Soccer Without Borders founder Ben Gucciardi ’05 ’06 shared his entrepreneurial journey with 37 Lehigh students taking part in an all-virtual Hatchery: Student Idea Accelerator, hosted by the Baker Institute for Entrepreneurship, Innovation and Creativity. The Hatchery’s Inspire/Aspire Speaker Series provided a weekly opportunity for the students to meet accomplished entrepreneurs, many of whom were Lehigh alumni.
Soccer Without Borders founder Ben Gucciardi Inspires Hatchery Students
Gucciardri took part in the Hatchery’s Inspire/Aspire Speaker Series, which was held virtually this summer.
Gucciardi came up with the idea for Soccer Without Borders, while a student at Lehigh. The non-profit organization provides under-served youth across the globe with the opportunity to play soccer, serve their community and learn valuable life skills. He was able to jumpstart the venture with funds he won from the Thalheimer Student Entrepreneurs Competition at Lehigh, a precursor to the Baker Institute’s current EUREKA! Venture Competition.
Soccer Without Borders has grown into an organization that reaches thousands of players across the world and tackles issues, such as disparate gender conditions and supporting refugee and asylee youth. For his work, he has been honored with multiple awards, including the 2015 White House Champion of Change for World Refugee Day and the Lehigh University Public Service Award in 2019.
In his June 17 talk with students, Gucciardi addressed how Soccer Without Borders, a program built on the premise of in-person play and learning, adapted to the COVID-19 pandemic. His approach, he said, was to start with this question: “What action can we take that will best serve the young people in our program?”
Initial changes included online practices, as well as providing food drop-offs for players and making service referrals for those in need. It soon became clear the organization needed a different approach to keep their students engaged and motivated, he said, and the idea of the “stay-home season” was born.
“We realized pretty quickly that we need to incentivize this, and we need to make it fun,” Gucciardi said. “We need to make it dynamic.”
Teams were formed and awarded points for the number of members who attended the online practices, pitting teams against each other for the most attendees. Teams also participated in weekly challenges that added a social justice lens to the league and gave players an opportunity to learn, connect and give back during this time of social isolation. The challenges were one way to incorporate a crucial piece of Soccer Without Borders mission: “providing under-served youth with a toolkit to overcome obstacles to growth, inclusion, and personal success.”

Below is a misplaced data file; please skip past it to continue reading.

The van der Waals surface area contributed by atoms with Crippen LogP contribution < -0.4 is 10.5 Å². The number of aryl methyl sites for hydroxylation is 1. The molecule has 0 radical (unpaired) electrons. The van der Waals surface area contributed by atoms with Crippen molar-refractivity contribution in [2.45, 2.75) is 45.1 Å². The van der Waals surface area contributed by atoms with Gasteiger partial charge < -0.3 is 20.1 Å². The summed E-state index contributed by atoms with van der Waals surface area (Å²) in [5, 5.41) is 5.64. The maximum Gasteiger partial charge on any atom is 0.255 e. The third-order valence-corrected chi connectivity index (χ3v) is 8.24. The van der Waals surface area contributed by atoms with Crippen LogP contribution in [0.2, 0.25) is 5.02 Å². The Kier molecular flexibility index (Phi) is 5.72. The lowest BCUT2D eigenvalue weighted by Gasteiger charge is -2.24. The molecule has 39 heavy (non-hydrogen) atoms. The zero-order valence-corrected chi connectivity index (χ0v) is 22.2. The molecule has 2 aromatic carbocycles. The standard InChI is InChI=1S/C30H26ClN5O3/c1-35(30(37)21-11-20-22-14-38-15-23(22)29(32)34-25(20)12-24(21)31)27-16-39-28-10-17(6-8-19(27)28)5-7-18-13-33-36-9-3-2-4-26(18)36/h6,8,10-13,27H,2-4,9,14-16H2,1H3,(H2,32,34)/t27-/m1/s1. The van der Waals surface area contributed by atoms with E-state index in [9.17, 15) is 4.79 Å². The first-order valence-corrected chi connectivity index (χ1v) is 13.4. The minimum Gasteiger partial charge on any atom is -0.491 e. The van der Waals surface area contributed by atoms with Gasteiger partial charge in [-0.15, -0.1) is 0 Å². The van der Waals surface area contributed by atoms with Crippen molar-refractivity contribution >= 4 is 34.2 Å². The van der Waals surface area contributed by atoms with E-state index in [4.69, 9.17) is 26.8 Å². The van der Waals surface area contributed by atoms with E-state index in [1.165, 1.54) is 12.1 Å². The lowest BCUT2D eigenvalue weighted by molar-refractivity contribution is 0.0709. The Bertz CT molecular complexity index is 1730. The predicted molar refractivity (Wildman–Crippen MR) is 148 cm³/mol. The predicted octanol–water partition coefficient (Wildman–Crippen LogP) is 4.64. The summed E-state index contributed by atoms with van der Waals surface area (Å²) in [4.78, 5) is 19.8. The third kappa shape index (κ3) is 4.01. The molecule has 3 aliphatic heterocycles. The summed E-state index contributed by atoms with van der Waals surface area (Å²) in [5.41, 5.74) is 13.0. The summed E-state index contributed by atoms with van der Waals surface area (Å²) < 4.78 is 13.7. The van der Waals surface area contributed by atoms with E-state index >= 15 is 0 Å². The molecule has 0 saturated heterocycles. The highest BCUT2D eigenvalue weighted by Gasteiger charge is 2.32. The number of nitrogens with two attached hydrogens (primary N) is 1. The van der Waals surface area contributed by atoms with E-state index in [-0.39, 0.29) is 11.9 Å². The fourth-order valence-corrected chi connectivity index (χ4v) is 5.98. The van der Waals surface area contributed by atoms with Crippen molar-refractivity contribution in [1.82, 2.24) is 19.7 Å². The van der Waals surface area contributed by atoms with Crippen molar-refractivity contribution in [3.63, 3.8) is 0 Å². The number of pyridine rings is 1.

“I grew up in San Francisco, in an environment that placed a lot of emphasis on social justice and on service,” said Gucciardi. “That was always part of what I knew I wanted to do.”
He shared his perspective on social justice, leadership and his intentional choices, such as remaining in California and ceding leadership roles to others. He also shared a philosophy that guides his work with staff.
“How am I treating the people that I'm working with? How am I supporting them? How am I listening to them if I'm the person who's in a position of leadership? My responsibility is to them, to support them, and to make sure that they're included in big decisions,” he said.
At the staff level, there were surprise positive outcomes of the COVID-19 crisis, he said. All-staff meetings, now held virtually, brought together co-workers from the United States, Nicaragua and Uganda.
“We're able to have closer collaboration amongst staff that are usually sort of siloed by location but are now working together more, which has been really exciting.”
The topic of social entrepreneurship, combined with Soccer Without Borders’s COVID-19 response, left an impression on the Hatchery students.
Says Renée Baran, Baker Institute’s Innovations Program Manager, “Ben's conversation with our students about why he established Soccer Without Borders was nothing less than inspirational. He exemplifies what it means to not only do well, but also to do good in the world. Our Hatchery students were offered a very different view of entrepreneurship from Ben's story of what it meant for him to follow his heart and affect positive change for underserved youth."
Gucciardi’s story demonstrated many of the tenets of the Hatchery program: Ask questions, keep the user in mind, and be true to oneself.
“Let your actions and what you're doing come from [the heart],” Gucciardi said. “As you're thinking about what you might want to be doing just consider that aspect of it and if you get yourself into something that doesn't feel aligned with how you want to be as a person, then you should really question whether that's the right thing to be doing.
Story by Samantha McGinty Dutton